The problem is that the bill makes no mention of section 150(1). While this silence does not affect the merits of the bill, that is, the application of a more severe sentence in the case of the sexual assault of children, the fact that it does not mention the terms of section 150(1) would have the effect of proposing two different defences for a single offence.

Once again, we agree with the content, with the objective of clause 2, but I believe it lacks some refinement to really achieve the intended objective.

Clause 3 deals with the confinement of a child or ward. It proposes an addition to section 279 of the Criminal Code to introduce more severe sentences when the offence of confinement or imprisonment involves children.

Like sexual assault, this offence is most intolerable, since it takes advantage of children's weakness. Once again, this situation must be denounced and the bill seems to meet that need.

As I have said, this private member's bill addresses three extremely important points, since situations or acts involving children are involved.

However, as always, we in the Bloc Quebecois do not necessarily always have a visceral reaction in such cases. I believe that an analysis that is as cold and objective as possible of these clauses is necessary if we are to attain the objective of amending the Criminal Code in such a way as to truly have the desired impact.

The goal is to protect our young people, the most important thing in our country. I do not believe anyone in this House could be against this bill. I do, however, think that it merits more study in order to improve its clauses and its approaches to the objective sought.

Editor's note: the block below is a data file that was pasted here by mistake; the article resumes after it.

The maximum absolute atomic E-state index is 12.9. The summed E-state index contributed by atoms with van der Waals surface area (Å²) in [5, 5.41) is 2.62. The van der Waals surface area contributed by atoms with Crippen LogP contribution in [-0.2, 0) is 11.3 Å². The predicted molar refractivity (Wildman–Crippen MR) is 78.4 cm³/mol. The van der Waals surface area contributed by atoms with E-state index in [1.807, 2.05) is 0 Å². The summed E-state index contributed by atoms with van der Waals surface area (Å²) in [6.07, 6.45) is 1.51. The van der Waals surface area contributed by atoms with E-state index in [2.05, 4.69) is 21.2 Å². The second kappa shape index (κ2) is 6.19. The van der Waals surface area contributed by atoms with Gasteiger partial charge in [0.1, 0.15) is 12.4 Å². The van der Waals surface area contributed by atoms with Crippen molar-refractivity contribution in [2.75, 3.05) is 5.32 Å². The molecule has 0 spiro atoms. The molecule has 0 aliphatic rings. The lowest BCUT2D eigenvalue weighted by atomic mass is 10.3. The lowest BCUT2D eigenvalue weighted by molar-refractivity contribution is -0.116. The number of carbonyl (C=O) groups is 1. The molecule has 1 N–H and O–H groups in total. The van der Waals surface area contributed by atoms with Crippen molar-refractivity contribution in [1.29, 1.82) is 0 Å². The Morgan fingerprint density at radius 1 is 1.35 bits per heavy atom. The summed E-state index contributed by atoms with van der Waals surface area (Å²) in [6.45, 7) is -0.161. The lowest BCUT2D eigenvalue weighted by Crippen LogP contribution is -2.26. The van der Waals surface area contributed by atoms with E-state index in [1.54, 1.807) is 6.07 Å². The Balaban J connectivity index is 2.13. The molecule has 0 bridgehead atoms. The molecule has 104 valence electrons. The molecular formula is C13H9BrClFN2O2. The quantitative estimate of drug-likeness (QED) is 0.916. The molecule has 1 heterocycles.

Criminal CodePrivate Members' Business

7:35 p.m.


Nelson Riis NDP Kamloops, BC

Mr. Speaker, I am pleased to rise in this important debate on Bill C-245. Let me first say how much I appreciate my colleague from Oxford for bringing the bill forward. It is very timely and very appropriate. It provides members of Parliament with the opportunity to speak out on behalf of those who are unable to speak for themselves. I refer particularly to the children of Canada.

Over the last number of years I spent a great deal of time with friends and associates who have worked in the Kamloops Sexual Assault Centre. I have received countless letters from constituents concerned about the issue of child abuse, sexual predation upon children and other related issues.

In my time before I became a member of Parliament I was a teacher for 15 years. I knew of countless cases of young people whose lives had been destroyed irreparably because of some unscrupulous person involving them in unwanted sexual acts at a very young age.

Many of my friends are guidance counsellors and family counsellors of one kind or another. Many are in the field of rehabilitation in terms of sexual assault victims as well as those accused and found guilty of sexual assault. The stories they tell can be summarized in a word and that is devastation. Young people who are forced to experience this type of activity at a young age essentially have their lives destroyed in most cases forever.

I cannot help but mention many of my friends, particularly those in the Shuswap First Nation in Kamloops, who over the years brought forward the stories of their experiences in so-called Indian residential schools which, I am loathe to say, were sponsored by various religious orders. They tell of the physical abuse they experienced and in particular sexual abuse that not only destroyed their lives in many ways but destroyed the lives of their children as well.